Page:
You learned the acronym trick in school. But it’s easy to think you don’t need it anymore since you don’t memorize compendiums of information and take intimidating tests.

No matter how little you have to memorize, an acronym is the best bet for long-term retention.

Bonus tip: Use an acronym that spells a word associated with the drug. The more you strengthen associations, the easier the recall.

5. Memorize new drugs with picture association

Imagination is memorization’s best friend.

Visualization and picture association are proven to increase memory retention, even if it sometimes seems silly.

For example, studies found that after people viewed thousands of images for a few seconds each on average, they could correctly distinguish more than 80 percent of them from images they hadn’t seen.

Associate an image with each drug to help you remember details about the drug. For example, for the drug vasopressin, imagine a heart with a letter E written inside. It will remind you that it’s for cardiac arrest and can replace doses of epinephrine.

You’ll be surprised how the image will appear in your mind when you think about the drug, and how well you’ll remember.

6. Memorize new drugs with a memory palace (advanced technique)

If you want to take visualization to the next level, try a classic memory technique used by the 2006 national memory champion, called the memory palace.

A memory palace associates items in the memorization list with scenes or objects at familiar places, like walking routes or your house. The more distinctive the images, the better the recall.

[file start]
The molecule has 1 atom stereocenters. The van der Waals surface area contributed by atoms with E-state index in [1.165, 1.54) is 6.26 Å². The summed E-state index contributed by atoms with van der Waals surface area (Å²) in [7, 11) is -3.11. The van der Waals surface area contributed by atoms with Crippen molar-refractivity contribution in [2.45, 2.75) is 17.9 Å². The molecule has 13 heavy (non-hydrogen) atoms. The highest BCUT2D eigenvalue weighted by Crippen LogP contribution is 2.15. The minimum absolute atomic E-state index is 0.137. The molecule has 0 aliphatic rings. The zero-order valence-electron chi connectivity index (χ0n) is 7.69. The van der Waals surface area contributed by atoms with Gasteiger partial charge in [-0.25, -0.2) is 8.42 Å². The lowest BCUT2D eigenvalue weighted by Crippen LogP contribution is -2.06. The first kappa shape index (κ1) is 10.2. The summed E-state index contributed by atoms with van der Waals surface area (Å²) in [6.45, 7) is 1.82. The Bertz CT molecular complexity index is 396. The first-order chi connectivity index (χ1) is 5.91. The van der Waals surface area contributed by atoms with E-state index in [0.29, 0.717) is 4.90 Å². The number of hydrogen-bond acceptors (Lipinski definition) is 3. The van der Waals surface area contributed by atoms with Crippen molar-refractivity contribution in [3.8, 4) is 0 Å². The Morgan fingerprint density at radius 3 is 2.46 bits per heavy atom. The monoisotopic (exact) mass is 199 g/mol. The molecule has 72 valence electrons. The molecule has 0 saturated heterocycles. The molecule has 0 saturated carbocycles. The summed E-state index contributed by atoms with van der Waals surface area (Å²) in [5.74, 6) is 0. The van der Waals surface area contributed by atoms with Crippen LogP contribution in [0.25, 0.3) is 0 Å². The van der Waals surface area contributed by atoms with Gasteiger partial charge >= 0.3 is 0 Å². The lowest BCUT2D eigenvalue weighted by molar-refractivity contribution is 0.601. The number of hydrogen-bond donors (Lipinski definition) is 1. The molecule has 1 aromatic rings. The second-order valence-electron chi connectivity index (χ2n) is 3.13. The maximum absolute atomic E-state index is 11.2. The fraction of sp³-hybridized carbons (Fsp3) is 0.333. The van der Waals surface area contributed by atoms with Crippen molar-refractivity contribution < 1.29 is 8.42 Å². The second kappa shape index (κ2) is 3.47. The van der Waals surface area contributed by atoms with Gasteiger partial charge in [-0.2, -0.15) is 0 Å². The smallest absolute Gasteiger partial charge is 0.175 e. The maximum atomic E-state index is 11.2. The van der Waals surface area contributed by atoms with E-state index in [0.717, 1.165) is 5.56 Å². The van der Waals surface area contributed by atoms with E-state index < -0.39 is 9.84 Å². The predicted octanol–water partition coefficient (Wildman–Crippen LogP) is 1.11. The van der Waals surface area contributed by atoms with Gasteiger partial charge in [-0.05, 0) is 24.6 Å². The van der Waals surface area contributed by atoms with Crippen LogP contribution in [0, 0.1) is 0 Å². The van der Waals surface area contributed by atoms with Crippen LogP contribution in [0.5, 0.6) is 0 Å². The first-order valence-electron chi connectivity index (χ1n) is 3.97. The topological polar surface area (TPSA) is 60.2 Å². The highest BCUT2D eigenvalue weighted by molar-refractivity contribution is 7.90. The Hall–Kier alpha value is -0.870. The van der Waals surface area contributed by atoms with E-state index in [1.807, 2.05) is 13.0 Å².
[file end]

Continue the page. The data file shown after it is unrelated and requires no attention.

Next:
That’s good and bad news for pharmacology, which can produce some bizarre but memorable imagery with this technique.

For example, visualize your side effects list along a walk through your house. The entryway of your house is blurred from your vision; your dining table displays plates of stomach ulcers (yikes); your favorite kitchen cup is full of sweat; your cute cat is bloated.

If you burn the images and locations into your mind (adding senses to your imagined scenes helps,) you’ll boost your memory big time.

The memory palace technique takes the most time and concentration, but it reaps the best results.

You may no longer get to spend afternoons leisurely memorizing drugs, but you never stop being a student. Ease your burden as a busy pharmacy professional with any of these easy memorization techniques.

 


An Independently Owned Organization Serving Independent Pharmacies

PBA Health is dedicated to helping independent pharmacies reach their full potential on the buy side of their business. The company is an independently owned pharmacy services organization based in Kansas City, Mo., that serves independent pharmacies with group purchasing services, expert contract negotiations, distribution services, and more.

PBA Health, an HDA member, operates its own VAWD-certified warehouse with more than 6,000 SKUs, including brands, generics, narcotics CII-CV, cold-storage products, and over-the-counter (OTC) products.